At least in astronomy, AI seems to be delivering on the promise of helping humans by doing tedious time-consuming jobs. A series of robotic telescopes and machine learning algorithms have been able to work together to first detect a possible supernova, then follow up the observations to confirm it, classify its type, and then share the news with the astronomical community. And all of that, in a matter of days.
The new tool is called Bright Transient Survey Bot (BTSbot), and it successfully ran its first real-life test last week. On October 3, the Zwicky Transient Facility (ZTF) – a robotic observatory that automatically images the night sky – discovered a candidate source that was not there before. It is called SN2023tyk, and BTSbot found it in the ZTF data two days later and assessed it as a worthwhile candidate.
This is usually the job of a human, working out whether a candidate is good or not. Then, an astronomer would ask an observatory to study the event and collect a light spectrum, basically having the light pass through a prism so you can see all the colors. The spectrum of an object is like a fingerprint – it tells them what type of supernova it is.
Once it found the interesting candidate in the ZTF data, BTSbot contacted another robotic telescope – the SED Machine at the Palomar Observatory – to collect the spectrum. The spectrum was then analyzed by a second algorithm, SNIascore, which determined the event was a Type Ia supernova. This is a supernova created by a white dwarf stealing so much mass from a companion that it ends up collapsing on itself and going boom.
Once the supernova was confirmed and classified, there was only one thing for BTSbot to do: share it with the world. The bot announced the discovery on October 7 by sharing it on the International Astronomical Union’s Supernova working group website.
"For the first time ever, a series of robots and AI algorithms has observed, then identified, then communicated with another telescope to finally confirm the discovery of a supernova," Northwestern University's Adam Miller, who led the work, said in a statement.
"This represents an important step forward as further refinement of models will allow the robots to isolate specific subtypes of stellar explosions. Ultimately, removing humans from the loop provides more time for the research team to analyze their observations and develop new hypotheses to explain the origin of the cosmic explosions that we observe."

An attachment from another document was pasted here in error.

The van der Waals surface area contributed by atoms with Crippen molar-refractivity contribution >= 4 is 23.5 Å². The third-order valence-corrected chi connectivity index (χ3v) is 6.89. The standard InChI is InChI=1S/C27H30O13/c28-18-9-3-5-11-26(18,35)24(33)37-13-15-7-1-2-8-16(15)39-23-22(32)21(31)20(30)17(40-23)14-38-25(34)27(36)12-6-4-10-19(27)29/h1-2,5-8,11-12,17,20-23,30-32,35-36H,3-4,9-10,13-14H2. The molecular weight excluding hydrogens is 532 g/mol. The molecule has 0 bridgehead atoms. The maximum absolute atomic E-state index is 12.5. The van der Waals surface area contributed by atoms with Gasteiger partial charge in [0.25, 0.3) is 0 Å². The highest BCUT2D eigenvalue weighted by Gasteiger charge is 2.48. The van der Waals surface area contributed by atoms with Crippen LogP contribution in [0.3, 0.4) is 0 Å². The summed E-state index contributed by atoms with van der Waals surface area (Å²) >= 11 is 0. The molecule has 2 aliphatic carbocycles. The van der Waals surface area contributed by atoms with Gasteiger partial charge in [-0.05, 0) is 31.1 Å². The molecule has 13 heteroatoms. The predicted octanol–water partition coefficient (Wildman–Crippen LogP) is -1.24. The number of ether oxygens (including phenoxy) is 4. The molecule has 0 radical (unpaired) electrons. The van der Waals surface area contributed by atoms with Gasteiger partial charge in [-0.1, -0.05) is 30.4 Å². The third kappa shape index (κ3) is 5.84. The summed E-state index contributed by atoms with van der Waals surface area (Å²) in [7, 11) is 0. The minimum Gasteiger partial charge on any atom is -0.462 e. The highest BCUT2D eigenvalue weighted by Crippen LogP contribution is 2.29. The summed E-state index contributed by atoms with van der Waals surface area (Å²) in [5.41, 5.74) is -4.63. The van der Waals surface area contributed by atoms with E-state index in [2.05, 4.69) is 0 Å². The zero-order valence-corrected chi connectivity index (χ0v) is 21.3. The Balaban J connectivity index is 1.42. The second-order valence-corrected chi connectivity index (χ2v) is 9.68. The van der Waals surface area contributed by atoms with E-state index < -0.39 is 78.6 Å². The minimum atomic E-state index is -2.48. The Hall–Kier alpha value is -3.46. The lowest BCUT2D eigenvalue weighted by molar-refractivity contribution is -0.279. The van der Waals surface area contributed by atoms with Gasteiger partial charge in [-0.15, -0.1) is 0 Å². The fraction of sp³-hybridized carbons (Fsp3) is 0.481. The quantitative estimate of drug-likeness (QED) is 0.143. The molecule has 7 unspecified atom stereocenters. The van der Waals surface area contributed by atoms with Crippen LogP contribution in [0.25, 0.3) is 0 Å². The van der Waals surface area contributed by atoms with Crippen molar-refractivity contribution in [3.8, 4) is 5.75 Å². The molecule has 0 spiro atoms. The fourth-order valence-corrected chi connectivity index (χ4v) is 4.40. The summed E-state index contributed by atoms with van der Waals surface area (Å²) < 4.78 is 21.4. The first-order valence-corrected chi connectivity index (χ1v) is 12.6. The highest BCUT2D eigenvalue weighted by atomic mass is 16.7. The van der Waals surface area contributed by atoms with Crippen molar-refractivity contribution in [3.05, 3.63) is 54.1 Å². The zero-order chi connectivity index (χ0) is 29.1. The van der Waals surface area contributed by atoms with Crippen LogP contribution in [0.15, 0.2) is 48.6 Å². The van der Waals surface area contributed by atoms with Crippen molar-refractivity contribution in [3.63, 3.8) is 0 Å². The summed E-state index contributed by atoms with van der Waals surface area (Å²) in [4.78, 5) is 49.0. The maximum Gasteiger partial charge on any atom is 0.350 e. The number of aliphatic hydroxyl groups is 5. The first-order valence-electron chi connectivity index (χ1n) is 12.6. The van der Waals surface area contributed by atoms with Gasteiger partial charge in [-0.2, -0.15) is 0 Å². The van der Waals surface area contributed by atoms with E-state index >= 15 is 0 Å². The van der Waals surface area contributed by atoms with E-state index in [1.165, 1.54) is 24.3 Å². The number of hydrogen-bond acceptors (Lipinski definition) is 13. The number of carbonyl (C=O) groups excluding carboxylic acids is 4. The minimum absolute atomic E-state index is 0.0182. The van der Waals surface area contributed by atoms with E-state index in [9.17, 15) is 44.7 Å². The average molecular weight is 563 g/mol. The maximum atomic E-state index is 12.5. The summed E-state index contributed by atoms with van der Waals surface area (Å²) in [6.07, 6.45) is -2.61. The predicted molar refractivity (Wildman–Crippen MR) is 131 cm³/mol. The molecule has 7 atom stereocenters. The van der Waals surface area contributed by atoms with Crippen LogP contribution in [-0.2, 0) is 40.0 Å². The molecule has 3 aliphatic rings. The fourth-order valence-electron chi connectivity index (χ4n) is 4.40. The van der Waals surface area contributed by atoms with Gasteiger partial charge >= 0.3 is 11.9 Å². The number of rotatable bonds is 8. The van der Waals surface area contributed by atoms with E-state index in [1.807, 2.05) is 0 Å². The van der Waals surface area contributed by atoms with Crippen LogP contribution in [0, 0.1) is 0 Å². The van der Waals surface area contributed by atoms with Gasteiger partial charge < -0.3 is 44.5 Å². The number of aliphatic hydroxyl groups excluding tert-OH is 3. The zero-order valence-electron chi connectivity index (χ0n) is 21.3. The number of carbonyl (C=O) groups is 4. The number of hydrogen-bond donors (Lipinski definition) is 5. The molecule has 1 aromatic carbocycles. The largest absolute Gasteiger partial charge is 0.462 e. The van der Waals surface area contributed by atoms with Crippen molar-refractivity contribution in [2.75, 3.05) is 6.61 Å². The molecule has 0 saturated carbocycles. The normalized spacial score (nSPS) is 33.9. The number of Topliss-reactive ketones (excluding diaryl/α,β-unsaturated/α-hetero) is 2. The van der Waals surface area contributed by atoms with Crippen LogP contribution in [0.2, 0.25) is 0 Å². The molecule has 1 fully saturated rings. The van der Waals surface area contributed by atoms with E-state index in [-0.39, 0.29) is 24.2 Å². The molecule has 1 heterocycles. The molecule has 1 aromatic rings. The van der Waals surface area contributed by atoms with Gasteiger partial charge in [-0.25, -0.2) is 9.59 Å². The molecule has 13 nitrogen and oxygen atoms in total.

"We achieved the world's first fully automatic detection, identification and classification of a supernova," added Northwestern's Nabeel Rehemtulla, who co-led the technology development with Miller. "This significantly streamlines large studies of supernovae, helping us better understand the life cycles of stars and the origin of elements supernovae create, like carbon, iron and gold."
The researchers estimated that they have previously spent a huge amount of work hours on the automatically collected data from ZTF. The new approach streamlines those operations, allowing researchers to have more time to actually study the objects and refine our understanding of supernovae and the cosmos.
"The Zwicky Transient Facility (ZTF) has been operating for the past six years, and, during that time, I and others have spent more than 2,000 hours visually inspecting candidates and determining which to observe with spectroscopy," said Christoffer Fremling, an astronomer at the California Institute of Technology (Caltech) who developed the SNIascore tool and contributed to the development of BTSbot. "Adding BTSbot to our workflow will eliminate the need for us to spend time inspecting these candidates."
The system was developed by Northwestern University researchers in collaboration with astronomers at Caltech, the University of Minnesota, Liverpool John Moores University, and Stockholm University.
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